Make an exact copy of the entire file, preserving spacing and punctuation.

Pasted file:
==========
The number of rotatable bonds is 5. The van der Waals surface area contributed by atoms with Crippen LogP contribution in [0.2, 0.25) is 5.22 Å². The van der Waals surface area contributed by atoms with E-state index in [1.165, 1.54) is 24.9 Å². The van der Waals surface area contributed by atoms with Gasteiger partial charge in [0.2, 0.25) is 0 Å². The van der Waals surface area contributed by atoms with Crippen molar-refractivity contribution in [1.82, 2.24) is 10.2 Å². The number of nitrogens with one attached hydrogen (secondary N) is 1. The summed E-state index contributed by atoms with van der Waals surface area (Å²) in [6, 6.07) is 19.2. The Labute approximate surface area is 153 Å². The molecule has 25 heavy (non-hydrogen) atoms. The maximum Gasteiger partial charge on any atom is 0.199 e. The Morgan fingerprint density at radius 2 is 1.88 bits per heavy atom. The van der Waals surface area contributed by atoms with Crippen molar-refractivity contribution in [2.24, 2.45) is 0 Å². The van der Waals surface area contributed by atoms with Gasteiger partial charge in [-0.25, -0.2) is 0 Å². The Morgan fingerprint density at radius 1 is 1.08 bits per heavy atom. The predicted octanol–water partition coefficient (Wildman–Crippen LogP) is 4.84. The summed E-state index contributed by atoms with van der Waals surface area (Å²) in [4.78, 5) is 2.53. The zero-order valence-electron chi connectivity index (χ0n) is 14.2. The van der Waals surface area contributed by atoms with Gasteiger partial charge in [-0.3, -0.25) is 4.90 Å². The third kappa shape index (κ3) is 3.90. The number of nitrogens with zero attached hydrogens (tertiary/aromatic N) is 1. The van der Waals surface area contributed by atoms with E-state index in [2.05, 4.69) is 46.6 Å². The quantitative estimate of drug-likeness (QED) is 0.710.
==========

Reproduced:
The number of rotatable bonds is 5. The van der Waals surface area contributed by atoms with Crippen LogP contribution in [0.2, 0.25) is 5.22 Å². The van der Waals surface area contributed by atoms with E-state index in [1.165, 1.54) is 24.9 Å². The van der Waals surface area contributed by atoms with Gasteiger partial charge in [0.2, 0.25) is 0 Å². The van der Waals surface area contributed by atoms with Crippen molar-refractivity contribution in [1.82, 2.24) is 10.2 Å². The number of nitrogens with one attached hydrogen (secondary N) is 1. The summed E-state index contributed by atoms with van der Waals surface area (Å²) in [6, 6.07) is 19.2. The Labute approximate surface area is 153 Å². The molecule has 25 heavy (non-hydrogen) atoms. The maximum Gasteiger partial charge on any atom is 0.199 e. The Morgan fingerprint density at radius 2 is 1.88 bits per heavy atom. The van der Waals surface area contributed by atoms with Crippen molar-refractivity contribution in [2.24, 2.45) is 0 Å². The van der Waals surface area contributed by atoms with Gasteiger partial charge in [-0.25, -0.2) is 0 Å². The Morgan fingerprint density at radius 1 is 1.08 bits per heavy atom. The predicted octanol–water partition coefficient (Wildman–Crippen LogP) is 4.84. The summed E-state index contributed by atoms with van der Waals surface area (Å²) in [4.78, 5) is 2.53. The zero-order valence-electron chi connectivity index (χ0n) is 14.2. The van der Waals surface area contributed by atoms with Gasteiger partial charge in [-0.3, -0.25) is 4.90 Å². The third kappa shape index (κ3) is 3.90. The number of nitrogens with zero attached hydrogens (tertiary/aromatic N) is 1. The van der Waals surface area contributed by atoms with E-state index in [2.05, 4.69) is 46.6 Å². The quantitative estimate of drug-likeness (QED) is 0.710.